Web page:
Cortical tracking of unheard formant modulations derived from silently presented lip movements and its decline with age

Nina Suess (Lead / Corresponding author), Anne Hauswald, Patrick Reisinger, Sebastian Rösch, Anne Keitel, Nathan Weisz

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The integration of visual and auditory cues is crucial for successful processing of speech, especially under adverse conditions. Recent reports have shown that when participants watch muted videos of speakers, the phonological information about the acoustic speech envelope is tracked by the visual cortex. However, the speech signal also carries much richer acoustic details, e.g. about the fundamental frequency and the resonant frequencies, whose visuo-phonological transformation could aid speech processing. Here, we investigated the neural basis of the visuo-phonological transformation processes of these more fine-grained acoustic details and assessed how they change with ageing. We recorded whole-head magnetoencephalography (MEG) data while participants watched silent intelligible and unintelligible videos of a speaker. We found that the visual cortex is able to track the unheard intelligible modulations of resonant frequencies and the pitch linked to lip movements. Importantly, only the processing of intelligible unheard formants decreases significantly with age in the visual and also in the cingulate cortex. This is not the case for the processing of the unheard speech envelope, the fundamental frequency or the purely visual information carried by lip movements. These results show that unheard spectral fine-details (along with the unheard acoustic envelope) are transformed from a mere visual to a phonological representation. Aging affects especially the ability to derive spectral dynamics at formant frequencies. Since listening in noisy environments should capitalize on the ability to track spectral fine-details, our results provide a novel focus on compensatory processes in such challenging situations.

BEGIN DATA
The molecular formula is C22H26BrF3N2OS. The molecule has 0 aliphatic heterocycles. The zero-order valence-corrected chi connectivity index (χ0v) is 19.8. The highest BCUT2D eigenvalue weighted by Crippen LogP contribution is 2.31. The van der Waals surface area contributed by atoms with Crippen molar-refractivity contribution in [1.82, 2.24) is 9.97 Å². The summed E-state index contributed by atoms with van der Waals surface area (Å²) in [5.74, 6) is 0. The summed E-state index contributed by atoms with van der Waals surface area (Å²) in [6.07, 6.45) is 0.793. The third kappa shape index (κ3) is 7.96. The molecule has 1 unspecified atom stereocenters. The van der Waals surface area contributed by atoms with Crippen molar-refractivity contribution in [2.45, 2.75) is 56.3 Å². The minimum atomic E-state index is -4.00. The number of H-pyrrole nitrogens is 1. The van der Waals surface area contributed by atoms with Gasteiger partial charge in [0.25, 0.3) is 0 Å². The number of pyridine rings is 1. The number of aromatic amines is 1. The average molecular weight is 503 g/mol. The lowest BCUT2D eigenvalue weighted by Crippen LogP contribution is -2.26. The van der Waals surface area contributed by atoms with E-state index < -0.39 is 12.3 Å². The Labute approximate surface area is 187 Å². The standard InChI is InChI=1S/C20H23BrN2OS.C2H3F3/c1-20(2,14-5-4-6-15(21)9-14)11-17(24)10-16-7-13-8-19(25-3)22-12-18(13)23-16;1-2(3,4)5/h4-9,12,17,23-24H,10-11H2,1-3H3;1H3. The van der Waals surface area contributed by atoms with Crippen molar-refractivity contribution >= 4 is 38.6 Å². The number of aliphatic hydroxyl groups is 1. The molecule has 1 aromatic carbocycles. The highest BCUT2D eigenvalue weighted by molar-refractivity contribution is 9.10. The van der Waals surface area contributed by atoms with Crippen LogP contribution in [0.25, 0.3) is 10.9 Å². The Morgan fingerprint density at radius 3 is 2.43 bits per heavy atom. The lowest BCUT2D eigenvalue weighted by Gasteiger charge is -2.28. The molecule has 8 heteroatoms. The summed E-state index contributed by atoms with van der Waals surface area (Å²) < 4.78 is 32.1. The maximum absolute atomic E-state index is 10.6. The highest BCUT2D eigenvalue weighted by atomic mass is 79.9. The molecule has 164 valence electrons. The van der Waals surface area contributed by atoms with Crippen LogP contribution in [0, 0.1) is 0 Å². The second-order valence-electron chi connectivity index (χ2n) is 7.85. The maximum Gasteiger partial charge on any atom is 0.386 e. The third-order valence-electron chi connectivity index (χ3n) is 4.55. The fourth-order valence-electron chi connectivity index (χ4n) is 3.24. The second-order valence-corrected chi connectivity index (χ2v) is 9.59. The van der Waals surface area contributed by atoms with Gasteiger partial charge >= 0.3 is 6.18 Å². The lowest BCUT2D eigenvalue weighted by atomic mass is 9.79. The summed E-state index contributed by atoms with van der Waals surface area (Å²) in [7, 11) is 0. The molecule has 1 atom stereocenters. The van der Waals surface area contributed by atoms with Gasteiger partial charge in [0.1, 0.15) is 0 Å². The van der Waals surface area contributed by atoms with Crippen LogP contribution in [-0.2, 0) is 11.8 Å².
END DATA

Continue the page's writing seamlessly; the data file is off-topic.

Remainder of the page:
Original languageEnglish
Number of pages34
Publication statusPublished - 11 May 2021


  • neuroscience


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